Europe must not sit out the problem with Trump; instead, it must resist. Like Angela Merkel in her speech at Harvard.

Reenactments of famous historical moments, possibly with the original uniforms, represent one of the greatest passions for American (as well as British) history aficionados. The return to the battlefield has to do with victors and the vanquished, the remembrance of heroic moments, the self-assurance of having been on the right side. In the coming week, however, when the celebration of Operation Overlord’s 75th anniversary will see bombers fly at Portsmouth in southern England and landing crafts bound for France, one decisive element will not add up: The American president does not belong there. Donald Trump is out of place at the D-Day celebrations because he does not support this trans-Atlantic building of bridges that began with the Normandy landings.

D-Day (the English term for what is called “Tag X” in German) has long arrived for trans-Atlantic relations. Even though the French president and now the British queen believe that they can win Trump over with a military spectacle, this man has long demonstrated that he neither thinks in terms of alliances nor respects mutual dependence between states. Threats and punishments are his diplomatic tools; he knows no political friendship. History lessons are a wasted investment.

It is important to remember this fundamental problem between Trump and Europe, because the attempt to ignore it and sit on the sidelines no longer works. Europe has sat the matter out for over two years: the withdrawal from the Paris climate agreement, threats of tariffs, attacks on NATO, ignorance of mutual assistance, the Iran fiasco, attacks on the European Union and multilateralism. Anyone who still wants to sugarcoat the situation does not understand the dynamics of politics. There will no longer be trans-Atlantic relations like the ones under Bill Clinton or Barack Obama.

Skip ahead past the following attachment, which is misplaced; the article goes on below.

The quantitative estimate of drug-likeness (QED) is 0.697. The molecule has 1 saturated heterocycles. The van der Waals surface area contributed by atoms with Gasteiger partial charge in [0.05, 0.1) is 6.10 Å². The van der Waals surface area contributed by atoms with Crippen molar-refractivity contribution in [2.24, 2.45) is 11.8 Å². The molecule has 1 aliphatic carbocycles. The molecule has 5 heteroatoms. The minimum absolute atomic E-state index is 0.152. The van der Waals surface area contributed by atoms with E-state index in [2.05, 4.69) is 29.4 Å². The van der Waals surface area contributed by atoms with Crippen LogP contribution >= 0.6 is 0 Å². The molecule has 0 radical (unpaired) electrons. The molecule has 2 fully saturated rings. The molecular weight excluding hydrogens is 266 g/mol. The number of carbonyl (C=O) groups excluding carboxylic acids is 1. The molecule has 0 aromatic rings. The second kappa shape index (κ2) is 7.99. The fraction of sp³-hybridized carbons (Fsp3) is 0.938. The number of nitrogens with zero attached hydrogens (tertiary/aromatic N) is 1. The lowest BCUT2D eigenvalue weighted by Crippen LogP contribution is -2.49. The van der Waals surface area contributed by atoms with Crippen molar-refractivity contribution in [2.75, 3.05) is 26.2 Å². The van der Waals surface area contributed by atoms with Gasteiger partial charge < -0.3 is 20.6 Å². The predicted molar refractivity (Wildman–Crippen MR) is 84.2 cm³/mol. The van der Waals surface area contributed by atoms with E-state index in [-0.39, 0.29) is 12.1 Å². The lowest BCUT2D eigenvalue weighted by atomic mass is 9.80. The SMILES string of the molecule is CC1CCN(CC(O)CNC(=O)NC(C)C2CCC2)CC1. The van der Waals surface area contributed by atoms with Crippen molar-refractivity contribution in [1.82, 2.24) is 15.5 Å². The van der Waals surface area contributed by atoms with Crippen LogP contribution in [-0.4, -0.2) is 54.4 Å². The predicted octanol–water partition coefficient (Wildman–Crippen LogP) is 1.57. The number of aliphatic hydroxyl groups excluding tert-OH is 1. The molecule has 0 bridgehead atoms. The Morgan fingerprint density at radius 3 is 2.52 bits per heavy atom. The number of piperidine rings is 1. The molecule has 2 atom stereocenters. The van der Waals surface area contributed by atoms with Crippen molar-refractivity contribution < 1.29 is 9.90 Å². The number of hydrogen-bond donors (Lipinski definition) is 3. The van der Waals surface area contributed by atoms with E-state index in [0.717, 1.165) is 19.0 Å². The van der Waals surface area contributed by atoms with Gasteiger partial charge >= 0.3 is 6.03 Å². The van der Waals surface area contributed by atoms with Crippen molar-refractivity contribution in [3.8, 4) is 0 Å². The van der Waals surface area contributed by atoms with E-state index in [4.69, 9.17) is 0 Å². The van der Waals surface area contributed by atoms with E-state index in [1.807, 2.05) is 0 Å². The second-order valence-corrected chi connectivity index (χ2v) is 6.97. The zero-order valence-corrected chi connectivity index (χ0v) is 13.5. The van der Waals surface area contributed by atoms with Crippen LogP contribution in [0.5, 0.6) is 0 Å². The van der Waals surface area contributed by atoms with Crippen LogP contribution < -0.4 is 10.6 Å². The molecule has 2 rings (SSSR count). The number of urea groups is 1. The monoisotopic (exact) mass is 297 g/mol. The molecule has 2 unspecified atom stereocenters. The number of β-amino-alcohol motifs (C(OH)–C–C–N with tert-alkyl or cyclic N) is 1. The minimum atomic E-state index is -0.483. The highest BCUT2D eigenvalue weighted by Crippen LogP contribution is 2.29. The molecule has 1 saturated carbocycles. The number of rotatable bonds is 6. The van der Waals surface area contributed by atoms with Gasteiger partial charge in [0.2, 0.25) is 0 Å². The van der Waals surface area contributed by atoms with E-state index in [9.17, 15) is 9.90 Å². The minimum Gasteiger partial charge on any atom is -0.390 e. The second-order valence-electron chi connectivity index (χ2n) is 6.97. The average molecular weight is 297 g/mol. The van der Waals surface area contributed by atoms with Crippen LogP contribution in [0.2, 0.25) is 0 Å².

Chancellor Angela Merkel has clearly expressed what this means in her speech at Harvard this Thursday. The meaning of listening, reflection, silence, truthfulness, the banal difference between truth and lies − Merkel has left behind sentences that could be carved in stone on Mount Rushmore, alongside the faces of the larger-than-life U.S. presidents.

It is not just the liberal Harvard America that drank in these messages like a dried-up field absorbs rain. Because Merkel has made it clear: There is an alternative, another political style. There is an alternative, another political style. The world is not condemned to Trumpism.

With this in mind, it would have been good to send a clear message to the U.S. secretary of state during his first visit to Berlin. The U.S. does not owe its strength and importance to its economic and military power alone. It owes them especially to a stable network of allies with whom it can come to an understanding concerning rules and commonalities. This network has made America a world power; under Trump, the U.S. has shrunk again.

Now the time of the absence of rules and lack of understanding has begun. Commemorations are not the solution. Those who conjure the past still need to see the present.